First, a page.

- If the retina is damaged by excessive blood vessel growth, laser treatment often can prevent further vision loss.
Prevention of Stroke
- Children who are at risk for stroke can be identified using a special type of exam called transcranial Doppler ultrasound (TCD). If the child is found to have an abnormal TCD, a doctor might recommend frequent blood transfusions (a procedure in which new blood is put into a person’s body through a small plastic tube inserted into a person’s blood vessels) to help prevent a stroke.
- People who have frequent blood transfusions are usually watched closely because there can be serious side effects. For example, because blood contains iron, transfusions can lead to a condition called iron overload, in which too much iron builds up in the body. Iron overload can cause life-threatening damage to the liver, heart, and other organs. Therefore, it is important for people with SCD receiving regular blood transfusions to also receive treatment to reduce excess iron in the body. This type of treatment is known as iron chelation therapy.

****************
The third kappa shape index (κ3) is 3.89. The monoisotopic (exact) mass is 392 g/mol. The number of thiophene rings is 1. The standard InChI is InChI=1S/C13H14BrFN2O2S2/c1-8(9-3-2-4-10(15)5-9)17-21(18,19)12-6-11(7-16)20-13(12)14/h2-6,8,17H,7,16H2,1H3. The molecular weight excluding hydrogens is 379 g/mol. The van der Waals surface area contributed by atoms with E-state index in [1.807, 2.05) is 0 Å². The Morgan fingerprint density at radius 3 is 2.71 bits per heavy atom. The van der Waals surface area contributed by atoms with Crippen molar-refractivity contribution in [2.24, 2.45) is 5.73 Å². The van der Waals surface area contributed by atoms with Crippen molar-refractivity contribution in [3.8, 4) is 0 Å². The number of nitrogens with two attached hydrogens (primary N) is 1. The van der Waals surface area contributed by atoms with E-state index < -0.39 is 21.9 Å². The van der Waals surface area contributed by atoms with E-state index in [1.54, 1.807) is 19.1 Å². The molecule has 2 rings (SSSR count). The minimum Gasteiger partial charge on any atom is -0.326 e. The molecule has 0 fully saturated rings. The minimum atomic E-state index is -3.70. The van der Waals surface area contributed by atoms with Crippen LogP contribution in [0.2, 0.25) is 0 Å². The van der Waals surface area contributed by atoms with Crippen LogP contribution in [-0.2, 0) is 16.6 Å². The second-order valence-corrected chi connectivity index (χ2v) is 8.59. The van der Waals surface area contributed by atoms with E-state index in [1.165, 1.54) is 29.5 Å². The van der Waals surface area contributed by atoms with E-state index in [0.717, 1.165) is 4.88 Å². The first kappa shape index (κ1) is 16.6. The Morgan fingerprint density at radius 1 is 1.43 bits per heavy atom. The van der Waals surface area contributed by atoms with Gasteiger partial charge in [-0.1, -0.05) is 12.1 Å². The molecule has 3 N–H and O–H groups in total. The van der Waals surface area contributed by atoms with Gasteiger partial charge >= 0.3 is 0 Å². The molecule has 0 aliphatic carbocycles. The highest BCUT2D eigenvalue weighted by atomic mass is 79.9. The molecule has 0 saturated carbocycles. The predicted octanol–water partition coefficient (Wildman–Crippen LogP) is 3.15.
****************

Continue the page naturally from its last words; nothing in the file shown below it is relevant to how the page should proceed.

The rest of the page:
Prevention of Severe Anemia
- Blood transfusions may be used to treat severe anemia. A sudden worsening of anemia resulting from infection or enlargement of the spleen (an organ in the upper left side of the abdomen) is a common reason for a transfusion.
- As with preventing stroke, frequent blood transfusions can cause iron overload, and iron chelation therapy may be needed to reduce excess iron in the body.
Management of Pain Crises
When pain crises do occur, clinical management may include the following:
- Intravenous fluids (giving fluids directly into a person’s vein)
- Pain-reducing medicine
- Hospitalization for severe pain crises
Specific Treatments to Prevent SCD Complications
SCD is a disease that worsens over time. Treatments are available that can prevent complications and lengthen the lives of those who have this condition. These treatment options and their effects can be different for each person, depending on the symptoms and severity of their disease. It is important to understand the benefits and risks of each treatment option. Currently, the FDA has approved four treatments for SCD.